This is a guest post from David Crane, who is responsible for a smoking cessation app with a difference.
I’m interested in change. Attempted lots of it myself with varying degrees of success – by which I mean I’ve often failed. Lately I’ve found comfort in the idea there may be an evolutionary reason for the stickiness of habits. Studies of rats show that with the right trigger a habit can reignite years after laying dormant (a cat evasion strategy is not something you want to learn new every time). Doesn’t just apply to rats either, any relapsed smoker will tell you the same.
Smoking is an especially hard habit to break, but then anything repeated up to twenty times a day for decades is bound to plough a pretty deep trough. And the benefits it brings… Okay, they’re not actually benefits, but they don’t half seem so at the time. We think smoking gets us through or makes better huge parts of our lives. We smoke to relax, whilst reading, after food and when it’s all gone horribly wrong. What’s more, smoking brings immediate and perceptible benefits; whereas the benefits of not smoking are mostly intangible, pretty abstract and often quite a long way off.
One thing that could help is to give quitters a greater sense of progress. The belief we’re moving forward, that things are getting better, that we’ve achieved something, usually results in us doing more of the same. A sense of progress creates a positive feedback loop where success breeds more success. It’s a technique game designers have found highly effective at getting us to face greater challenges.
The problem is you don’t get much of a sense of progress when you’re giving up smoking. Oh you feel like a champ for withstanding the first few days. Then your food tastes better, your sense of smell improves and you
can manage to get up stairs without scaring the neighbours. But as with anything else, what’s new soon becomes normal. You stop noticing the benefits of not smoking way before you forget how nice it was.
To help smokers develop more of a non-smoking habit the (and I’m not just saying this because it’s their blog but…) the brilliant Greg and Ed at Portable Pixels have just collaborated with me to create an app. It’s called Smoke Free and it works in two ways: First it provides indicators that show the length of time without smoking, the number of cigarettes not smoked, the amount of money saved and how various health measures have improved. These update in real time and are designed using a clever reverse hourglass mechanism that instead of emptying, fills up the weeks, days and hours smoke free.
In addition, downloaders are randomly divided into two groups, one of which gets daily missions designed to help them resist cravings, fall out of love with smoking and feel proud about being a non-smoker. These missions are intended both to give people something to do, and also to feel a sense of accomplishment about.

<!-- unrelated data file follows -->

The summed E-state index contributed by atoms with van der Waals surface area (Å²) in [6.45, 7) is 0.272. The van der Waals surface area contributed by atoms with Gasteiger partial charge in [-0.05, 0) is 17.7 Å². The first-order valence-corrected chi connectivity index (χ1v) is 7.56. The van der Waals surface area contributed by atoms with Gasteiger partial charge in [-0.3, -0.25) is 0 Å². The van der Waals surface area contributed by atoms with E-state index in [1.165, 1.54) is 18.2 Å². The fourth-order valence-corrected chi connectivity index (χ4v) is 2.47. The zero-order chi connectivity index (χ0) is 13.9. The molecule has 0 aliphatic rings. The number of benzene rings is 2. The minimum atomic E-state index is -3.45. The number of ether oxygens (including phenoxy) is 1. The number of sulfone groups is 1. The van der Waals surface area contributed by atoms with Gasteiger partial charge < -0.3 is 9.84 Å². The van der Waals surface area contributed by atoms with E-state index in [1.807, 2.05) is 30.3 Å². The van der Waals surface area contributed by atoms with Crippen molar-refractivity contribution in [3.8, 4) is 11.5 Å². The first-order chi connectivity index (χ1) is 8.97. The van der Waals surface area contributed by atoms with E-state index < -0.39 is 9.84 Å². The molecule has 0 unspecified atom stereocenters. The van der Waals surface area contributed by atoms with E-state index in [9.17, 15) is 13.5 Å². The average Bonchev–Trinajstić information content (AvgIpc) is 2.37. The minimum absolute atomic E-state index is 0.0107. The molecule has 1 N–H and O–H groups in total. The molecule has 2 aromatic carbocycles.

This is an experiment for my Psychology master’s thesis and so there’s a scientific purpose to the app. I’ll be asking people whether they’re still smoke free three months into their quit and will see if that corresponds to measures of their smoking dependency, willpower, age, education, length of time smoking and other factors besides.
I’m also asking people to complete a daily diary of their cravings in
the hope we might learn if there are patterns that can be detected and perhaps even predictions of the craving path a future quitter might expect. We may be able to correlate the trajectory of cravings with personal factors, could learn whether cravings die down only to re-emerge at certain times and might understand whether the severity of cravings relates positively or negatively to a successful quit attempt.
In developing the app I’ve come to appreciate how smartphones could revolutionise psychological testing. The fact we keep them with us all the time means we can record a feeling, thought or action much closer to the moment. Then there’s the sheer usability of the thing and its ability to make giving data a pleasure. Okay, maybe not a pleasure, but at least not so much of a chore. Huge numbers of people have one – more or less every demographic is covered in the West. Create the right app and it’s possible to find a large and regularly refreshed group of participants for an experiment.
Smoke Free is currently being downloaded more than 4,000 times a month. Each month a statistically significant new cohort of people is formed that we can ask questions of or try new interventions with. This, like other apps of its kind, has the potential to become a platform, one all kinds of smoking cessation experts can use to test their ideas. And in so doing, we might be able to accelerate the process by which we understand how best to help people rid themselves of this killer habit.